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Looking for answers to technical questions?

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  • Member #162704 / about 3 years ago / 1

    Works for me! I am a bit concerned about the comment left by tonyvr below about intermittent contact - but otherwise I like the button a lot.

    For wiring ... if you look closely there are markings ... + goes to the positive side of the LED - goes to the negative side of the LED. There is already a current limiting resistor or something in there ... you don't need an external resistor. The LED draws 8.2 mA at 5V (measured) ... I have the blue button.

    The other three contacts are labeled C1, NO1 (normally open), NC1 (normally closed). So when the button is not pushed, C1 is connected to NC1. When the button is pushed, C1 is connected to NO1.

  • Brian R. / about 8 years ago / 1

    What's the forward voltage and forward current of the LED? I don't see them in the description or data sheet.

  • Are these switches "tactile" (that is, clicky like a microswitch)?

  • tonyvr / about 10 years ago / 1

    I just bought one of these, and I must admit I was disappointed for two reasons:

    1. The part you press is smaller than all but my pinky finger, so pushing it in far enough to latch is difficult.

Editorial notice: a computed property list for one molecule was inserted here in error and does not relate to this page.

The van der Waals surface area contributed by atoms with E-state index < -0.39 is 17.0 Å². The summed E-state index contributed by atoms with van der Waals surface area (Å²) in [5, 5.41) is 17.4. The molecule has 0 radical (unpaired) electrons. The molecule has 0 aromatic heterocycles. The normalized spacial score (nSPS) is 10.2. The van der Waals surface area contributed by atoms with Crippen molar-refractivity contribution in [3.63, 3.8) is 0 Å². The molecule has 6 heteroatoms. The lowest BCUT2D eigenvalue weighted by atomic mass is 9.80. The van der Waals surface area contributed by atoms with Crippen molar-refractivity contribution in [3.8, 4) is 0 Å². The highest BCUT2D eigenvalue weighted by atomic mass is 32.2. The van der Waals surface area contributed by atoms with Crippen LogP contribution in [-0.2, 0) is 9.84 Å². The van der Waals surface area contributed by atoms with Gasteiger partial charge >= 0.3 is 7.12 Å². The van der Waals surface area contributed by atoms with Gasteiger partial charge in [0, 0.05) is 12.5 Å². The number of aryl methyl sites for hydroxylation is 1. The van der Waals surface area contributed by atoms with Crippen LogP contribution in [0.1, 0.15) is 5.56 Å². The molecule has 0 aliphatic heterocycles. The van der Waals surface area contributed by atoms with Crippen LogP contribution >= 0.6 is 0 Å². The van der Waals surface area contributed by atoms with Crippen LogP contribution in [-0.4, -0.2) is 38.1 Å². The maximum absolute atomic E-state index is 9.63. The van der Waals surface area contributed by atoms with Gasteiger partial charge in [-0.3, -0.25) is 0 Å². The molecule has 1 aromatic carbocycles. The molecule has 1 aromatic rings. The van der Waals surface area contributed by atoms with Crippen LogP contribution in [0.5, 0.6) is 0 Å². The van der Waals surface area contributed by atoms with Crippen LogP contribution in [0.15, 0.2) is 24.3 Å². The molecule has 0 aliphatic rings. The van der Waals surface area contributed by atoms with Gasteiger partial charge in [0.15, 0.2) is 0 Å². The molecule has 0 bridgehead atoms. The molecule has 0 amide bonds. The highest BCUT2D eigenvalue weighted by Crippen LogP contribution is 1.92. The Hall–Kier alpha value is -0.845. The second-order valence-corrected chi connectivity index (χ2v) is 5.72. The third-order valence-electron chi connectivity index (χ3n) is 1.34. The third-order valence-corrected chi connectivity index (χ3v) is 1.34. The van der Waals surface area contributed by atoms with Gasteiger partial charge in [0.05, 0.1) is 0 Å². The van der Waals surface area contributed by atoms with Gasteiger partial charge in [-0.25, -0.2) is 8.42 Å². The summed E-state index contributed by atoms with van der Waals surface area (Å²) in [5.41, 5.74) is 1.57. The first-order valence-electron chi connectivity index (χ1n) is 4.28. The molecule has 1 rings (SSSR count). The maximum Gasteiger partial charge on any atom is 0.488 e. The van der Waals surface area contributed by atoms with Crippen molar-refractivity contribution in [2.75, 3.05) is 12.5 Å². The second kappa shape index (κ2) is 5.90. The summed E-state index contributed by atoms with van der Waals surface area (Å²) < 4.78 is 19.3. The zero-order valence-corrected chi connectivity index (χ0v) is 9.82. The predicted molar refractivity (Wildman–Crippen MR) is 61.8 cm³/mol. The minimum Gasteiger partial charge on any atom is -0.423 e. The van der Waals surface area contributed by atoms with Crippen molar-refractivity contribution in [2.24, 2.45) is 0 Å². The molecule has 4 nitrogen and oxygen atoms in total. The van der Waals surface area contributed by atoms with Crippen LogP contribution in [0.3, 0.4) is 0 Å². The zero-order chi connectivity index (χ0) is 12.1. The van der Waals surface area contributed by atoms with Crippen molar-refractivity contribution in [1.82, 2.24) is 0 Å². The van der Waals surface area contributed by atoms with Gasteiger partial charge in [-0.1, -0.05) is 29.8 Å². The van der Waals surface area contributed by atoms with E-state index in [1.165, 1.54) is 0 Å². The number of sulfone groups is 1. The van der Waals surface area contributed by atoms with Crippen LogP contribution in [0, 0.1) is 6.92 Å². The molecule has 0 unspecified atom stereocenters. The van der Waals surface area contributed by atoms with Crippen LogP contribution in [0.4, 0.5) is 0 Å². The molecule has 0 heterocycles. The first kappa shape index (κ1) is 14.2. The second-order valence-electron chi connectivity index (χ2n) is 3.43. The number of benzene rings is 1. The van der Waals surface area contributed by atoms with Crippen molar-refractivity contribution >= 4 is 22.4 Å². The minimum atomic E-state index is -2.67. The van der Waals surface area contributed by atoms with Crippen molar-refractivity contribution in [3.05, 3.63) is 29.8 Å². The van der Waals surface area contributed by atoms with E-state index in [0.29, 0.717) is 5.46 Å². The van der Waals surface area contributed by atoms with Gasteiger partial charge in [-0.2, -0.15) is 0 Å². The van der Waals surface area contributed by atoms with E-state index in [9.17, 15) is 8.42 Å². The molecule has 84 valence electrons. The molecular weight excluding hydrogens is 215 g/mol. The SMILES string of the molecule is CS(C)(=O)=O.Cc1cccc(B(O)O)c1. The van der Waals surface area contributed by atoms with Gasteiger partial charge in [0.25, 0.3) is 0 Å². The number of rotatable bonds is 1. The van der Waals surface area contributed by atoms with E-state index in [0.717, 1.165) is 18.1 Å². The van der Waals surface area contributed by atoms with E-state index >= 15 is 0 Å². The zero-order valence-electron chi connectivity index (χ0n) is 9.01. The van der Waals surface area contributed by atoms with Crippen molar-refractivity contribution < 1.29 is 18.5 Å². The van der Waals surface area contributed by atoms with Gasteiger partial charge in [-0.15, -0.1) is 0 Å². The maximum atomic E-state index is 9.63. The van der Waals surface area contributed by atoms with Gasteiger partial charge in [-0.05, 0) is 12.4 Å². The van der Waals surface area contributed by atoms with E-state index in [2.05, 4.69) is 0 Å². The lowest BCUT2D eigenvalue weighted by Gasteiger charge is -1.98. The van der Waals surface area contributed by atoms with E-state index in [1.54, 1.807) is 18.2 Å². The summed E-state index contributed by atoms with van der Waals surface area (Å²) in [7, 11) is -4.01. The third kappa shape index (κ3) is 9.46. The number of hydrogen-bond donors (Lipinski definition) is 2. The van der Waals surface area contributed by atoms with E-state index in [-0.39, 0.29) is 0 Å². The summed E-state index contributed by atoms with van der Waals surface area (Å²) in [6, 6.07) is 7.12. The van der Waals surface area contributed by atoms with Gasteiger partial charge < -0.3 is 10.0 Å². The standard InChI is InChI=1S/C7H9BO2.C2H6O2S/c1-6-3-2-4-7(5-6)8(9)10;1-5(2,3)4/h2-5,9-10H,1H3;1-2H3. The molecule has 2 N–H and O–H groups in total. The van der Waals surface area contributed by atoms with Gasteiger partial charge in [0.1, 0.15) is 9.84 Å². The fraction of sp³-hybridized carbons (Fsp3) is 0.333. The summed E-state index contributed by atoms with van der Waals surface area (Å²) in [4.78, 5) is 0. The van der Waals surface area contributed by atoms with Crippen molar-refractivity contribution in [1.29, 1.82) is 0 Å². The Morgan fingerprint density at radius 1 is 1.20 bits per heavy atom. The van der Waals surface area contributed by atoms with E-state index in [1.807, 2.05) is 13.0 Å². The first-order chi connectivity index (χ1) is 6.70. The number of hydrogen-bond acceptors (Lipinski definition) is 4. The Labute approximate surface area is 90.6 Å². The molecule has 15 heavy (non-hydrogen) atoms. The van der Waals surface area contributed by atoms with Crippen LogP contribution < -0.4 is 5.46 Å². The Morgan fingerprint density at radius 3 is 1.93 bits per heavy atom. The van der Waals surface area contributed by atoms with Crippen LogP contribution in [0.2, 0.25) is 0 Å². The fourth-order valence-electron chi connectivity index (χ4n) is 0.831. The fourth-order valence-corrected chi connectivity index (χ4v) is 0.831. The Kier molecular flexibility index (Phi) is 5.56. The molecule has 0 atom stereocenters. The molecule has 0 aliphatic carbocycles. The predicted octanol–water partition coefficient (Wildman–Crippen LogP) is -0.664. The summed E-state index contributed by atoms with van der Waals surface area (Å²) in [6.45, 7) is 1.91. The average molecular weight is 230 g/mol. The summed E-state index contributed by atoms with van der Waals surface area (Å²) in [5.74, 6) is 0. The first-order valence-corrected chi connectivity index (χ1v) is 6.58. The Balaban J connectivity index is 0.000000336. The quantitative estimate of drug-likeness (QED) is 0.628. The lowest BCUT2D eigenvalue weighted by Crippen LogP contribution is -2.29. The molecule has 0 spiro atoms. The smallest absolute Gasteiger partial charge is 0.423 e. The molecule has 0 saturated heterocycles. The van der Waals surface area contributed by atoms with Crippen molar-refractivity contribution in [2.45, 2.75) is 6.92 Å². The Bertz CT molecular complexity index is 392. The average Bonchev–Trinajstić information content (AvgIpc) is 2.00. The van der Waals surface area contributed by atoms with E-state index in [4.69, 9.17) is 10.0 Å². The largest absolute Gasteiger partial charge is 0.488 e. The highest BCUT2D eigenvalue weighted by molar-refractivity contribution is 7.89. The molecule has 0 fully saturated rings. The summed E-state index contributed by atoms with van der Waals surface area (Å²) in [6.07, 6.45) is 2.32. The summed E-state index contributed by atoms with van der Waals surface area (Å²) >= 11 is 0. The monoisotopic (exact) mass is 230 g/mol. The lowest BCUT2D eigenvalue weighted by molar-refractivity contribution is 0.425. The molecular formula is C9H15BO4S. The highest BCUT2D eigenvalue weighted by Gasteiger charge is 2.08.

2. The circuit is completed BEFORE it passes the latching point, so if it fails to latch (most of the time, for me), then it acts like a momentary switch.

    I was going to use this to turn on power to a device, but it is completely unacceptable for this purpose, sending brief pulses of power to my device when it fails to latch.

  • REDACTED-GDPR / about 11 years ago / 1

    How sensitive is this switch? i.e., how far does the button have to be pushed in to close the circuit?

    • Iron man / about 11 years ago / 1

      from the product video it looks as if it may go in about amm to latch. this product on this page is latching,so it must be pushed again to turn off whatever it is controlling. (when pushed on, it sits indented from when it is off.) (when it is off it is flush with the mounting surface.) hope this helps.

      • a_cavis / about 11 years ago / 1

        I've got one on my desk. To get it to stay down/latched, I'd say you have to push it in about 3mm.

        • Iron man / about 11 years ago / 1

          good to know. i was trying to guess. are they still waterproof when pressed down?

          • a_cavis / about 11 years ago / 2

            I do believe so- whatever sealing is going on is happening somewhere in the guts. Apparently they are resistant to "strong water jets" so you can even have a Super Soaker fight around it (but it may not be a good choice for scale-model or full-size submarines)

Customer Reviews

5 out of 5

Based on 2 ratings:

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It's a button

Push on, push off. It works great!

It's Great!

This button looks really cool and sleek. It did take me awhile to wire it up, as I had to search for a wiring diagram, but it was worth it. The glow is a bit intense, which is perfect. The latch works great, as long as you push the button in all the way, which may be difficult for those with larger fingers.